The state of retirement is the United States is horrific. Retirees are in a very tough situation.
To start, the second half of the Baby Boomers are the first wave that do not enjoy having pensions. The first half were still under that model, although they are seeing them being cut. What the second half is learning is the 401K program is not going quite as far as advertised.
The other issue is that a few of the requirements for people in this category are going up. Of the three areas that are still seeing issues we have healthcare, education, and housing. Obviously, the middle is not of great concern to retirees but the other two are.
This has created a situation where we are seeing more of their meager incomes going to these categories.
Another variable in all of this is the fact that people who do have money are not doing as well. The traditional mindset is that one needs to get more conservative as he or she nears retirement. This meant shifting out of equities and into bonds. The challenge with this is the fact that debt is paying next to nothing. Basically, a portion of a portfolio invested in this asset is basically sitting dead.
Of course, the market is providing a nice return. The challenge there is will it continue? An individual close to retirement is going to have a tough time weathering a massive pullback, drawing down a large portion of the holdings.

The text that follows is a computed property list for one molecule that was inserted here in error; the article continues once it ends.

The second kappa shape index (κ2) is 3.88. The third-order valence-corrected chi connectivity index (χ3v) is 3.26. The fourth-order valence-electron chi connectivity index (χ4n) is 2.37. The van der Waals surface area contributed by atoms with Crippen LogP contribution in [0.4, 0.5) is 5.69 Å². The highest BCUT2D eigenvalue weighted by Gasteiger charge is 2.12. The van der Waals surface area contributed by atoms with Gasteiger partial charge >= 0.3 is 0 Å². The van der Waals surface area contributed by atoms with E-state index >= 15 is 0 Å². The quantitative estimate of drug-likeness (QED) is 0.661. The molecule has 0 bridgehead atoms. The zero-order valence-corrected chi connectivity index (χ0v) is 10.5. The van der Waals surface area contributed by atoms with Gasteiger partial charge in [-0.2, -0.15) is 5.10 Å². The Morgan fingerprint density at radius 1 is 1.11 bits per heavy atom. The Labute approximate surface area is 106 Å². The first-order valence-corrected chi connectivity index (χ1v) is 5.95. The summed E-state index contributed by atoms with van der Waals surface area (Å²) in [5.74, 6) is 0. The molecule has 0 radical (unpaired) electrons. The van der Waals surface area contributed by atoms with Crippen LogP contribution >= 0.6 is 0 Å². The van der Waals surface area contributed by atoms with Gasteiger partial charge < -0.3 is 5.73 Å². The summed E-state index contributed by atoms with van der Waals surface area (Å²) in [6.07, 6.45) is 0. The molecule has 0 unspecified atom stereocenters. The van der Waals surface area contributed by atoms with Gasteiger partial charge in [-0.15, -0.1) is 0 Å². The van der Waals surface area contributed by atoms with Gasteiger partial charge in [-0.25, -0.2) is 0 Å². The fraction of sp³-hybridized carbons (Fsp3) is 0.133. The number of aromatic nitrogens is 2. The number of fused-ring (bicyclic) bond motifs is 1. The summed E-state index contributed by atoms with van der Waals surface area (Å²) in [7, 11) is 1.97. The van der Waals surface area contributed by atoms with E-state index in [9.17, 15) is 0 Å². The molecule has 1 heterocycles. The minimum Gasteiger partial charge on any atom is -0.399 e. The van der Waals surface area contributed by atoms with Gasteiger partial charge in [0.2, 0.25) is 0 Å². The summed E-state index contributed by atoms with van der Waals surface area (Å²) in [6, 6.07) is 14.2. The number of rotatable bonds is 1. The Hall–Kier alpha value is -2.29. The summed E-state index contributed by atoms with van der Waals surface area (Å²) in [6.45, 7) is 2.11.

Hence, we have a retirement situation that never looked grimmer.
I was talking to a buddy of mine who is making things work. He is retired and has about $500K. Over the years, he became fairly adept at the stock market, generating enough of a return to cover his household expenses. With his wife being a diabetic, this biggest cost is the medical insurance. The house is paid for and while not struggling to make ends meet, it is not the worry free retirement often proposed.
Today, I asked him how much one realistically needed to life comfortably in this area as a retiree. He said that with the present rate of return out there, to live a middle class lifestyle, one needed about a million dollars.
A million dollars to live a middle class lifestyle? I can tell you we are not in a high cost of living area. What do areas like New York and Los Angeles cost?
Leaving all that aside, I am highly confident that, within the next 15 years when I would be his age, this will not be the situation. While many are led to believe more money will be required, the truth is I foresee it being significantly less.
We are embarking upon a period where technology is going to cause a massive spread of demonetization across most industries. Over the last couple decades, we saw this in a few areas. However, automation and other advancements are making this more evident.
I often use the example of stock trades. Think back to what it cost 30 years ago to make a trade through a broker. In 2019, most of the online brokerage services waived their per transaction charge.
The aforementioned areas of education, healthcare, and construction are all going to see similar results. Why do I make that statement? It stems from my following of technology. I can tell you those are three of the areas where thousands of start ups are taking aim. In addition to that, you have the likes of Google, Apple, and Samsung going full-tilt into the healthcare arena.
We are nearing the "demonitization of everything". Technology is no longer industry specific. Hence, the effects are felt in many different areas. This puts downward pressure on prices over time. Today, those industries that have not changes are great deal in the past 40 years are primed for disruption.
The disruption is always the same. This time, it will be just on a wider scale.
As always, none of this is financial advice.
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Posted via Steemleo